The above Dungeons & Dragons ad was from 1982.

Saturday, January 8, 2011

Cover Versions: Death

The cover of Contest of Champions #3 (August 1982) may have felt oddly familiar to fans of the Defenders. The image of heroes circling the skull of Death was strikingly similar to the cover of Defenders #107 (May 1982).

Yet the purple-cloaked, skeleton figure of Death who introduced herself in Contest of Champions had not appeared in Defenders #107. Rather, the skull and dark background on that Defenders cover merely set the tone for the haunting story that issue, which mourned the apparent deaths of Nighthawk and Valkyrie. (Both characters, incidentally, were alive during Contest of Champions and among the numerous heroes to appear in the three-part series.)

Covers of the first two issues of the Contest of Champions appear below.

Friday, January 7, 2011

Contest of Champions

In what arguably was the first limited series in comics, Grandmaster and the personified entity of Death mystically transported almost every hero on Earth for consideration in the three-issue Contest of Champions (June, July, August 1982).

Dr. Strange, Mr. Fantastic, Professor X, and other leading minds tried to discern why everyone had been summoned until Grandmaster and Death finally outlined the rules of the competition.

In four scavenger hunts situated on different parts of the Earth, three heroes from each side would compete against each other to locate a corner of a mystic globe. If Death's team won, she would add one-million years to the life of Earth's Sun. If Grandmaster's team won, he would stop using Earth's heroes in competitions.

Grandmaster chose:

  • Captain America, Talisman, Darkstar, Captain Britain, Wolverine, Defensor, Sasquatch, She-Hulk, Daredevil, Peregrine, Thing, and Blitzkrieg.
Death selected:
  • Iron Man, Vanguard, Shamrock, Iron Fist, Storm, Arabian Knight, Sabra, Invisible Girl, Angel, Black Panther, Sunfire, and Collective Man.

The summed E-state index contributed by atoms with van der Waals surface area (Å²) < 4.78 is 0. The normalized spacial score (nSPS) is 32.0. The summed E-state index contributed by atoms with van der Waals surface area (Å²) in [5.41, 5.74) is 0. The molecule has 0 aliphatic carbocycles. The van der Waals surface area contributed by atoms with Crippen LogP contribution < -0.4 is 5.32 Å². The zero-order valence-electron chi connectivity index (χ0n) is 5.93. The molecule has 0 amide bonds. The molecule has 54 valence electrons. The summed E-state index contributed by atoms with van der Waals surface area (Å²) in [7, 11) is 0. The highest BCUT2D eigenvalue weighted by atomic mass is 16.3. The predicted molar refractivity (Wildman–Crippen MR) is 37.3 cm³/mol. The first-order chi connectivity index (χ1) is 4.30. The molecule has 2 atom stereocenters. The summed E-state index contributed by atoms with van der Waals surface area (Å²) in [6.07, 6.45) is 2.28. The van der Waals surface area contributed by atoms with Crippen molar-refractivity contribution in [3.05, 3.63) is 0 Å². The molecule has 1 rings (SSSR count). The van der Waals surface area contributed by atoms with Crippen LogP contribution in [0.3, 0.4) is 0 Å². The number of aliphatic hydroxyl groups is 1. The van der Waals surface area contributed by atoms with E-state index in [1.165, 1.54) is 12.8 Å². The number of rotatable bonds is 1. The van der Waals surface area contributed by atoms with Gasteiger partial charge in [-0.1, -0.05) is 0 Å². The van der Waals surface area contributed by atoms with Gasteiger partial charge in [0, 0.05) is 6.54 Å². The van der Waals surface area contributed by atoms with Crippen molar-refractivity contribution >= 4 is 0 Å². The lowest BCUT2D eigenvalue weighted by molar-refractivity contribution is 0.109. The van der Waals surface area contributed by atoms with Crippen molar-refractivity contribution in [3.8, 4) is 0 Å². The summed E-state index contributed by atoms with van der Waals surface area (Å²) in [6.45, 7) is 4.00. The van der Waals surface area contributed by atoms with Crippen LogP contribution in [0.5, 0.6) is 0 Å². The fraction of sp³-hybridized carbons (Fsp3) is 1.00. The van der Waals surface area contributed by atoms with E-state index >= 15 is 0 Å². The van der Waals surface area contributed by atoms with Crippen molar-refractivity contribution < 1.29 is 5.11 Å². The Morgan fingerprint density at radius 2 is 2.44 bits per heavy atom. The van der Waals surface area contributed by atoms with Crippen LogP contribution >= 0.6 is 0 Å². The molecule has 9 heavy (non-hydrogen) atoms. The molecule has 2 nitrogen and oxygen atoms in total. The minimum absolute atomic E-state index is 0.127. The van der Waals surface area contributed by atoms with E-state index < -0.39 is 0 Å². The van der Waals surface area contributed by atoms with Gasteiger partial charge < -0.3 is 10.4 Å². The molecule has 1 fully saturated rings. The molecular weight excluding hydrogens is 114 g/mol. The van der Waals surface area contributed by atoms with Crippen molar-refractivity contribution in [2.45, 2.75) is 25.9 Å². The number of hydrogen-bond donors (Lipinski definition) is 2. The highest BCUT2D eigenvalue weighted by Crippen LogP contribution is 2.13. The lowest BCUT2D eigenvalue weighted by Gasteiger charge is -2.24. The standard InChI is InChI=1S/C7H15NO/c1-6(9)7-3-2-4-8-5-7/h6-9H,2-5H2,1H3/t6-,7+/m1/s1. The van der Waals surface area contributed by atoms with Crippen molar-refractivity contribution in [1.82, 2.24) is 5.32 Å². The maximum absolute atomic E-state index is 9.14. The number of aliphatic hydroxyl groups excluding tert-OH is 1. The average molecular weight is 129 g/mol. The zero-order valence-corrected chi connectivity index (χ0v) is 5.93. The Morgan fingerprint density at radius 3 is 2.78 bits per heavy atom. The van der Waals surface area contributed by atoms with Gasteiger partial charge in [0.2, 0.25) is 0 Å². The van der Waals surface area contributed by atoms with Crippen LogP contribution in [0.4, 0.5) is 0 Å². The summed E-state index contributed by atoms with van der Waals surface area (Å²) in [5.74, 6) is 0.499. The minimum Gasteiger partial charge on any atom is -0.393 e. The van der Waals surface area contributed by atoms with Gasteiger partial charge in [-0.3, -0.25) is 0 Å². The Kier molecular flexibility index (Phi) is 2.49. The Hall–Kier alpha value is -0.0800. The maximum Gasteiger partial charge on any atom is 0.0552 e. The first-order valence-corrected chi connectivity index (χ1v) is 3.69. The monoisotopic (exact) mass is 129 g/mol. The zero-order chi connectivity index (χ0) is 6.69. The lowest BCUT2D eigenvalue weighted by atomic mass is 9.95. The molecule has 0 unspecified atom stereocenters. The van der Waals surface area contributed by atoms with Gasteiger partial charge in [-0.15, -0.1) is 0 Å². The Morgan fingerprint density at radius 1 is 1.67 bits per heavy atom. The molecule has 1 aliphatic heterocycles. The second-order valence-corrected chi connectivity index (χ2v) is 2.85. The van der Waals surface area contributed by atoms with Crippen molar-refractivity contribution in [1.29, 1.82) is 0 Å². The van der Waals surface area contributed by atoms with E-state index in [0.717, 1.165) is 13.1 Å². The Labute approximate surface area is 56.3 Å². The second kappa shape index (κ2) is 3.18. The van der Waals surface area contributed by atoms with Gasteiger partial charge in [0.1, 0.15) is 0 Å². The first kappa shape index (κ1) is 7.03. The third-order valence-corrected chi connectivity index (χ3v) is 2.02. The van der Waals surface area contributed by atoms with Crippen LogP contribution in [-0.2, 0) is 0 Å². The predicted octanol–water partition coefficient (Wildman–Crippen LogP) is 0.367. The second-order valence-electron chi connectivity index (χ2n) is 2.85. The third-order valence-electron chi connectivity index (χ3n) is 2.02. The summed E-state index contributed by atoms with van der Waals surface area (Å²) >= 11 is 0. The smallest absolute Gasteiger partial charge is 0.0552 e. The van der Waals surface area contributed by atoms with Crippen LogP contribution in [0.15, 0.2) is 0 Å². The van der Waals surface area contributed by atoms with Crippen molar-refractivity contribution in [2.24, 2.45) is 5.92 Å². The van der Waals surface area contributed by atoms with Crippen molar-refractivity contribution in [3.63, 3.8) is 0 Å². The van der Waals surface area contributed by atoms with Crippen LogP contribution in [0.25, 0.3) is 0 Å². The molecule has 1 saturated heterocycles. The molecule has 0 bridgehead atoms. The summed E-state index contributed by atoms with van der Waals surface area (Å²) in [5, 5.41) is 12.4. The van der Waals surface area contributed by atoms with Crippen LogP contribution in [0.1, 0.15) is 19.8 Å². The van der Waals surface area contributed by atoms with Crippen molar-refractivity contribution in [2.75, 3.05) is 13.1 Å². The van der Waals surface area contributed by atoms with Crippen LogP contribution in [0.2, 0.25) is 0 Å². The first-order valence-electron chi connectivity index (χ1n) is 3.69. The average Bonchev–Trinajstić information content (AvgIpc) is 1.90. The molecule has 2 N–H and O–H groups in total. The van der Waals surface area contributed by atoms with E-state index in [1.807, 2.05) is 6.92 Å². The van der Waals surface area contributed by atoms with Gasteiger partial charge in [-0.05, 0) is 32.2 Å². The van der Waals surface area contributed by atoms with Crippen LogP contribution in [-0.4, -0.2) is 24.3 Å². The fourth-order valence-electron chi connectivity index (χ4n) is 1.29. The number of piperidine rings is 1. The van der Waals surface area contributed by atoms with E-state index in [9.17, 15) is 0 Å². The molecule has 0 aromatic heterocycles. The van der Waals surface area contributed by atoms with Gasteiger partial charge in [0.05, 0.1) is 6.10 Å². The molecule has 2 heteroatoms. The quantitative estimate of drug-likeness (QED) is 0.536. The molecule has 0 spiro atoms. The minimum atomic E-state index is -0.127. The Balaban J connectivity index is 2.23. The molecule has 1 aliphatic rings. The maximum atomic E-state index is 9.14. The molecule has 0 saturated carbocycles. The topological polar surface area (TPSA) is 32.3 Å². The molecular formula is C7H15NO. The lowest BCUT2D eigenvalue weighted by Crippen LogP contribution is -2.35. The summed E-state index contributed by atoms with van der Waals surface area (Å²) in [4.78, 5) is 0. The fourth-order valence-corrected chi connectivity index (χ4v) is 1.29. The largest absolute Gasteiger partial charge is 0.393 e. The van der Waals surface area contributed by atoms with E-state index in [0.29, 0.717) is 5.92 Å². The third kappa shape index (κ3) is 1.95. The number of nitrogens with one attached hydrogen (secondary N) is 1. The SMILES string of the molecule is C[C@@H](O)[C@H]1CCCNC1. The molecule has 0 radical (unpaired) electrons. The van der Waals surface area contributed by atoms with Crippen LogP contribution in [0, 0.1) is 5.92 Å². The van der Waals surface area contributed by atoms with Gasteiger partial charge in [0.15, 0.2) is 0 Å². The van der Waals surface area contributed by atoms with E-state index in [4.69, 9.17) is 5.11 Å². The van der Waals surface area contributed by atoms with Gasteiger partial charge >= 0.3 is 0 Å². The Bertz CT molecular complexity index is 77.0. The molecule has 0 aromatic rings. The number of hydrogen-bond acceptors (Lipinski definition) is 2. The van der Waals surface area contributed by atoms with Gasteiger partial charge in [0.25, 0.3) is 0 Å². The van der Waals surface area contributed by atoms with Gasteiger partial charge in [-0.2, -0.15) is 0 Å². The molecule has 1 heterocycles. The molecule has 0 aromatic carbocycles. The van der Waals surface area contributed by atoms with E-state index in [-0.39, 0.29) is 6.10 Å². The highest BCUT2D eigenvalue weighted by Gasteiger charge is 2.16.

Official ground rules stated that participation was limited to humans (including mutants). That forbade androids, extraterrestrials, and gods from taking part in this particular competition.

I'd like to imagine that some additional ground rules also came into play.

Given that all 24 of the chosen heroes participated without question, Grandmaster and Death may have sensed which of the summoned heroes felt strongly enough to fight for one cause over the other (further narrowing which combatants were available to each side). This interpretation adds depth to the series by revealing the characters' values. It's telling that Daredevil, who had outsmarted the Grandmaster once (Giant-Size Defenders #3), now fought for Grandmaster's conditional pledge to stop coercing Earth's heroes into battle.

Another unspoken rule must have been that in the event of a tie, Death won. This explains why Death declared herself victorious at the end of the series even though Grandmaster's team won two of the four challenges.

Contest of Champions was reminiscent of an earlier challenge between Grandmaster and the time-traveler Kang, which pinned Nighthawk and other members of the Squadron Sinister against four of Earth's mightiest heroes: Captain America, Iron Man, Thor, and Goliath (Clint Barton).

Each of those one-on-one battles also took place on a different part of the Earth (Avengers #70).